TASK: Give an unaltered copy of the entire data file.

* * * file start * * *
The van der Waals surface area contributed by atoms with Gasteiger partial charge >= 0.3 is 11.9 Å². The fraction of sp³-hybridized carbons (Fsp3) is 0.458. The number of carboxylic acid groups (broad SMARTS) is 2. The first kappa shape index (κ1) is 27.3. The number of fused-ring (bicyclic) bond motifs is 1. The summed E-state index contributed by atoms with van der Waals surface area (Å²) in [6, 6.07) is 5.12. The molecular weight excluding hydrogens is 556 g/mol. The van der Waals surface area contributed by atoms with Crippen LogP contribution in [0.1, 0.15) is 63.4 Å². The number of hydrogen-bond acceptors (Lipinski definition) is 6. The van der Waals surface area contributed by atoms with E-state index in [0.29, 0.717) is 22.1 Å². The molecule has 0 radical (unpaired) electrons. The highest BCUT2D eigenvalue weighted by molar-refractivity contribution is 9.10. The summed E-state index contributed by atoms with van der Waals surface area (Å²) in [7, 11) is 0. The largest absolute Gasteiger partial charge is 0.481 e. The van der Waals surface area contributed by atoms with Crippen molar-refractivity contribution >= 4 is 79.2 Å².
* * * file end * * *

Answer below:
The van der Waals surface area contributed by atoms with Gasteiger partial charge >= 0.3 is 11.9 Å². The fraction of sp³-hybridized carbons (Fsp3) is 0.458. The number of carboxylic acid groups (broad SMARTS) is 2. The first kappa shape index (κ1) is 27.3. The number of fused-ring (bicyclic) bond motifs is 1. The summed E-state index contributed by atoms with van der Waals surface area (Å²) in [6, 6.07) is 5.12. The molecular weight excluding hydrogens is 556 g/mol. The van der Waals surface area contributed by atoms with Crippen LogP contribution in [0.1, 0.15) is 63.4 Å². The number of hydrogen-bond acceptors (Lipinski definition) is 6. The van der Waals surface area contributed by atoms with E-state index in [0.29, 0.717) is 22.1 Å². The molecule has 0 radical (unpaired) electrons. The highest BCUT2D eigenvalue weighted by molar-refractivity contribution is 9.10. The summed E-state index contributed by atoms with van der Waals surface area (Å²) in [7, 11) is 0. The largest absolute Gasteiger partial charge is 0.481 e. The van der Waals surface area contributed by atoms with Crippen molar-refractivity contribution >= 4 is 79.2 Å².